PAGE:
Accession consists of textual and graphic records documenting the history and professional activities of Ismé Bennie. The accession includes: a report card from Vereeniging Medium English High School; a SA identification card; documentation from her early employment history in SA; clippings of her work with News/Check magazine; newspaper articles documenting reactions to the "South Africa Speaks" documentary and her involvement with the production; correspondence received while working in public broadcasting at NET (National Educational Television, later succeeded by PBS [Public Broadcasting Service]) and OECA (Ontario Educational Communications Authority, also known as TVOntario); an invitation to the Canadian Film and Television Production Association (CFTPA) Personal Achievement Award party in 1990 and correspondence related to her receipt of the award; a commemmorative document written by Stuart Foxman entitled "Paragon International: Bennie Celebrates Decade at the Helm"; correspondence regarding Bennie's ten year anniversary at Paragon; an invitation to the CFTPA Jack Chisholm Award for Lifetime Contribution to the Motion Picture and Television Industry luncheon and correspondence related to her receipt of the award.
Identified in the photos are: Ismé Bennie and Veronica Tennant.
Material was in possession of Ismé Bennie. Isme donated it to the OJA.
Ismé Bennie was born in Vereeniging, South Africa in 1940. She graduated from Witwatersrand University in 1960 with a B.A. in Library Science. She intially worked as a librarian at the City of Johannesburg Library and briefly left SA to seek opportunity in London. After returning from London, Ismé worked as a writer, researcher and editor with News/Check magazine until the mid-1960s. During this period, she participated in the production of "South Africa Speaks"; a Peabody Award-winning NET/WGBH produced documentary that was critical of the apartheid regime.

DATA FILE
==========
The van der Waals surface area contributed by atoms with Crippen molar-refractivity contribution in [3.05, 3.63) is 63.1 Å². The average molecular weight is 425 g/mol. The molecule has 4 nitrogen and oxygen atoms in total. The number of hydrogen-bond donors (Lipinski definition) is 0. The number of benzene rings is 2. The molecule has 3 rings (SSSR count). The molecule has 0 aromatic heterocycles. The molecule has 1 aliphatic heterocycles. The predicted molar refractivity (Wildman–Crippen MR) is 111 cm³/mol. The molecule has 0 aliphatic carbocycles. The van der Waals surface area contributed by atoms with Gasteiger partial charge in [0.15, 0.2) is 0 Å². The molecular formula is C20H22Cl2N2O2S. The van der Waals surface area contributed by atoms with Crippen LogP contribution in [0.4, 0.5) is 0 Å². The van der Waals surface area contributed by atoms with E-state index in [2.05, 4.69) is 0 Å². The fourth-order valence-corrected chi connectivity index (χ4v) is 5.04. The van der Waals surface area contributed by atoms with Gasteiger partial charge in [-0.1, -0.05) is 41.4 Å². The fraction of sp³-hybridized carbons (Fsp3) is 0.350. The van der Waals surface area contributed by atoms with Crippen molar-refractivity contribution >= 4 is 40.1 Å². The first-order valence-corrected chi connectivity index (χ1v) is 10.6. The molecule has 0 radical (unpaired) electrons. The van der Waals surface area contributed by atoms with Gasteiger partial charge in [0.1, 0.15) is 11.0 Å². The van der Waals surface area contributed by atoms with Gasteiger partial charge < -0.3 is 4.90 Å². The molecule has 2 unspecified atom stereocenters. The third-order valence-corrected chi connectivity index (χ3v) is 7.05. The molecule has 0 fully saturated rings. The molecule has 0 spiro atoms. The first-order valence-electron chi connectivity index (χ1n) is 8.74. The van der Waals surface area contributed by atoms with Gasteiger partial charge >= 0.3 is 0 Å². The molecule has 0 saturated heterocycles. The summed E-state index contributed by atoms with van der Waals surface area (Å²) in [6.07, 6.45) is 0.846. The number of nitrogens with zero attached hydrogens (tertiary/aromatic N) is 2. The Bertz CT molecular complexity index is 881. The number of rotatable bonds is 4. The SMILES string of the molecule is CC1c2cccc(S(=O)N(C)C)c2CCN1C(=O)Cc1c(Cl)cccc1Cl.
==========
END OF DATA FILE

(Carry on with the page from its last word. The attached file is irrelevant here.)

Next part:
Bennie left SA in 1965 in search of professional opportunity and to leave the politics of apartheid. She began working primarily in public broadcasting in the United States. She continued in this field after relocating to Canada 1960s and rose to success in production at OECA,
In 1983, she founded Ismé Bennie International, a media distribution company. After it merged with production company Paragon, Bennie returned to broadcasting. She joined CHUM, (the Toronto-based media company), as Director of Development, rising to Director of Programming and Acquisitions in 1995, and that year won the (CFTPA) Jack Chisholm Award. Previously, she had received the CFTPA Personal Achievement Award in 1990. In 2003, Women in Film and Television – Toronto (WIFT–T) recognized her contribution to supporting and developing women in broadcasting, and she received the WIFT-T Outstanding Achievement Award. Canadian Television Network (CTV) acquired CHUM in 2007 and Bennie was one of the executives retained in the acquisition. Around 2010, Bennie left CTV. Since leaving she has done consulting work and freelance writing. In 2015, she published a memoir entitled, White Schooldays : Coming of Age in Apartheid South Africa.
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